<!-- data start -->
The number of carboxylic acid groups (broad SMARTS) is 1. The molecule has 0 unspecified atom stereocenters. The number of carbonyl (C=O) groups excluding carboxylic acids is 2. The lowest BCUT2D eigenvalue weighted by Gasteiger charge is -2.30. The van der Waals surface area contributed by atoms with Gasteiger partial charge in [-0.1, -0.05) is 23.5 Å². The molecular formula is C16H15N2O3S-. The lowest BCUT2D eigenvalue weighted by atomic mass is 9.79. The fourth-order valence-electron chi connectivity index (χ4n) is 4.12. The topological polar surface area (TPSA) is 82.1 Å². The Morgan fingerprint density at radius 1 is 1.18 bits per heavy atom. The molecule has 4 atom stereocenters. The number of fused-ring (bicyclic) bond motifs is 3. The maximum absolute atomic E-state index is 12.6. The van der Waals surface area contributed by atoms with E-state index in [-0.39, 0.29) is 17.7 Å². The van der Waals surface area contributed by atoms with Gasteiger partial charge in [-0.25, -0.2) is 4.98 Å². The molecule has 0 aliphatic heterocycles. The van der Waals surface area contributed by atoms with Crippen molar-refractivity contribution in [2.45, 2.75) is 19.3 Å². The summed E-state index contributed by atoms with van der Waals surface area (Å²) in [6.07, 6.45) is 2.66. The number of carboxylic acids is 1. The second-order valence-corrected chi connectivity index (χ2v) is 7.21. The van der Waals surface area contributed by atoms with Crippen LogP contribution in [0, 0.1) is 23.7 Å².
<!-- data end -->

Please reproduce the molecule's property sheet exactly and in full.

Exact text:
The number of carboxylic acid groups (broad SMARTS) is 1. The molecule has 0 unspecified atom stereocenters. The number of carbonyl (C=O) groups excluding carboxylic acids is 2. The lowest BCUT2D eigenvalue weighted by Gasteiger charge is -2.30. The van der Waals surface area contributed by atoms with Gasteiger partial charge in [-0.1, -0.05) is 23.5 Å². The molecular formula is C16H15N2O3S-. The lowest BCUT2D eigenvalue weighted by atomic mass is 9.79. The fourth-order valence-electron chi connectivity index (χ4n) is 4.12. The topological polar surface area (TPSA) is 82.1 Å². The Morgan fingerprint density at radius 1 is 1.18 bits per heavy atom. The molecule has 4 atom stereocenters. The number of fused-ring (bicyclic) bond motifs is 3. The maximum absolute atomic E-state index is 12.6. The van der Waals surface area contributed by atoms with E-state index in [-0.39, 0.29) is 17.7 Å². The van der Waals surface area contributed by atoms with Gasteiger partial charge in [-0.25, -0.2) is 4.98 Å². The molecule has 0 aliphatic heterocycles. The van der Waals surface area contributed by atoms with Crippen molar-refractivity contribution in [2.45, 2.75) is 19.3 Å². The summed E-state index contributed by atoms with van der Waals surface area (Å²) in [6.07, 6.45) is 2.66. The number of carboxylic acids is 1. The second-order valence-corrected chi connectivity index (χ2v) is 7.21. The van der Waals surface area contributed by atoms with Crippen LogP contribution in [0, 0.1) is 23.7 Å².